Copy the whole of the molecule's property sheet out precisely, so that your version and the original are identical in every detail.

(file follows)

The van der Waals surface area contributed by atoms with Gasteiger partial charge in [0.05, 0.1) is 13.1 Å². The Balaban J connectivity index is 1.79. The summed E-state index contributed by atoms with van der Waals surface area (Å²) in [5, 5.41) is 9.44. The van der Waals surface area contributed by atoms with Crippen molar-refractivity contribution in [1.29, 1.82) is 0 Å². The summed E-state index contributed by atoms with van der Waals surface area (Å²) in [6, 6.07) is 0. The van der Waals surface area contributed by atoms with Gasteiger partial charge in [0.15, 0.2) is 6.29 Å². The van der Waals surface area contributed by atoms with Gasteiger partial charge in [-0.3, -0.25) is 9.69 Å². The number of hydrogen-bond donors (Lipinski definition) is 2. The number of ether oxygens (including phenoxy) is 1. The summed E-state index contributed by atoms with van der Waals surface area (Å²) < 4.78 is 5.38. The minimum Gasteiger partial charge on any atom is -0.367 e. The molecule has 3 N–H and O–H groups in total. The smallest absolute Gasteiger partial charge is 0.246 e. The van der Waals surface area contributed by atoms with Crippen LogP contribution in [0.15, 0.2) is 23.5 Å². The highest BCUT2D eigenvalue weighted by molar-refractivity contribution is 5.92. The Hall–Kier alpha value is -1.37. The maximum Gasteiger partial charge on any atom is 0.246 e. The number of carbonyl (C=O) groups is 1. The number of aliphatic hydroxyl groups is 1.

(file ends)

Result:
The van der Waals surface area contributed by atoms with Gasteiger partial charge in [0.05, 0.1) is 13.1 Å². The Balaban J connectivity index is 1.79. The summed E-state index contributed by atoms with van der Waals surface area (Å²) in [5, 5.41) is 9.44. The van der Waals surface area contributed by atoms with Crippen molar-refractivity contribution in [1.29, 1.82) is 0 Å². The summed E-state index contributed by atoms with van der Waals surface area (Å²) in [6, 6.07) is 0. The van der Waals surface area contributed by atoms with Gasteiger partial charge in [0.15, 0.2) is 6.29 Å². The van der Waals surface area contributed by atoms with Gasteiger partial charge in [-0.3, -0.25) is 9.69 Å². The number of hydrogen-bond donors (Lipinski definition) is 2. The number of ether oxygens (including phenoxy) is 1. The summed E-state index contributed by atoms with van der Waals surface area (Å²) < 4.78 is 5.38. The minimum Gasteiger partial charge on any atom is -0.367 e. The molecule has 3 N–H and O–H groups in total. The smallest absolute Gasteiger partial charge is 0.246 e. The van der Waals surface area contributed by atoms with Crippen LogP contribution in [0.15, 0.2) is 23.5 Å². The highest BCUT2D eigenvalue weighted by molar-refractivity contribution is 5.92. The Hall–Kier alpha value is -1.37. The maximum Gasteiger partial charge on any atom is 0.246 e. The number of carbonyl (C=O) groups is 1. The number of aliphatic hydroxyl groups is 1.